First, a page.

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Necessity and Free Will in the Thought of Bardaisan of Edessa [*]

  • Tim Hegedus

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  • Tim Hegedus
    Waterloo Lutheran Seminary
    Wilfrid Laurier University

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One of the earliest known figures of Syriac Christianity was the philosopher-theologian Bardaisan of Edessa (c. 154-222 c.e.). Little is known of his life in any detail : during his early life he seems to have had some connection to the royal court of Osrhoene, and following the Roman defeat of Edessa in 216 he went into exile in Armenia, where he died. [1] That Bardaisan came to identify himself as a Christian at some point is evident from his statement referring to “the new people of us Christians.” [2] Bardaisan was a prolific writer of hymns and other works in Syriac, though none of his writings have survived. Nevertheless, we have access to his thought from a text known as the Book of the Laws of Countries, written by one of his students, which contains a record of Bardaisan’s teachings in dialogue form.

From the Book of the Laws of Countries it is clear that while Bardaisan was interested in theological and cosmological matters the central concerns of his thought were anthropological. [3] As one scholar, David Amand, points out Bardaisan’s thought is characterized by the precise demarcation of the domains of nature, fate and freedom in human experience. [4] Indeed, in a unique and original combination of seemingly disparate currents of thought Bardaisan affirmed the influence of fate, free will and physical nature upon human beings.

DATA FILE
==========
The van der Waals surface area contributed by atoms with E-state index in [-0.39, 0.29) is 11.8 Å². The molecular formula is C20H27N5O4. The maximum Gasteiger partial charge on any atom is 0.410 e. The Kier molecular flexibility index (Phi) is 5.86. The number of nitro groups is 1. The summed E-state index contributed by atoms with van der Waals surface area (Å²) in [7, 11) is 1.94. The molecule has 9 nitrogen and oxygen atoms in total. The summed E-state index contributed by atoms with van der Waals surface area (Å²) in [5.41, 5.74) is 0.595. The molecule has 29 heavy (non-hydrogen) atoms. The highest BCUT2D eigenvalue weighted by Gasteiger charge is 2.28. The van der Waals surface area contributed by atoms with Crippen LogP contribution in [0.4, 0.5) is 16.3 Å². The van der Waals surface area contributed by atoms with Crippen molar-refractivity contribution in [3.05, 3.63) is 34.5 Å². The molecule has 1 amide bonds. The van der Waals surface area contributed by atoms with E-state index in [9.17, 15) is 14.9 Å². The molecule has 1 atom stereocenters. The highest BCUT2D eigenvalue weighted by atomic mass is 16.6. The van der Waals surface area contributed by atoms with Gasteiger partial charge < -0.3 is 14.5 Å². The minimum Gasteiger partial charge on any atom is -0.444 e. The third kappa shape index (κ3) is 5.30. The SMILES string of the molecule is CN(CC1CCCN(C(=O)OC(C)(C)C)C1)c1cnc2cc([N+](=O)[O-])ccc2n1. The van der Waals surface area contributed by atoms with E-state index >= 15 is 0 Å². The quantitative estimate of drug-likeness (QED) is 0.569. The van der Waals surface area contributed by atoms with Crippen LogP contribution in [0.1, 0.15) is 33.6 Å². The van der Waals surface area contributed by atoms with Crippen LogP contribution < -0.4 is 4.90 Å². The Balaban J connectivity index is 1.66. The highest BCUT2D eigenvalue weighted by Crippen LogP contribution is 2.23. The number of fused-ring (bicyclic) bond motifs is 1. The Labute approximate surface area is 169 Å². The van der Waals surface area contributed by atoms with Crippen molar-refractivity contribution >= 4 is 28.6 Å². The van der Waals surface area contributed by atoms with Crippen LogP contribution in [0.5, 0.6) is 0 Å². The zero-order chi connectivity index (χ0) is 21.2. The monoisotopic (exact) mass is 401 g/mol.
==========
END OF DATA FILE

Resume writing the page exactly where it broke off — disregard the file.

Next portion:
On the one hand Bardaisan affirms freedom of the will with regard to human moral action. Free will is God’s gift which distinguishes humans (and also the angels) from the rest of creation. Above all, Bardaisan emphasizes human free will as the basis of moral responsibility : it is because of free will that humans are able to fulfill the two fundamental aspects of morality, i.e. (negatively) to keep clear of all that is evil and (positively) to perform that which is good. [5]

Bardaisan also distinguishes between human free will and the physical nature of human beings. Under the purview of our natural constitution lie birth, growing to adulthood, having children, eating and drinking, sleeping and waking, old age and death. These are of course aspects of natural life which human beings also share with the animals. [6] However, unlike animals human beings also possess free will.

[…] in matters pertaining to their body they keep to their natural constitution like the animals do ; as regards matters of their mind, however, they do what they will as free beings disposing of themselves and as God’s image. [7]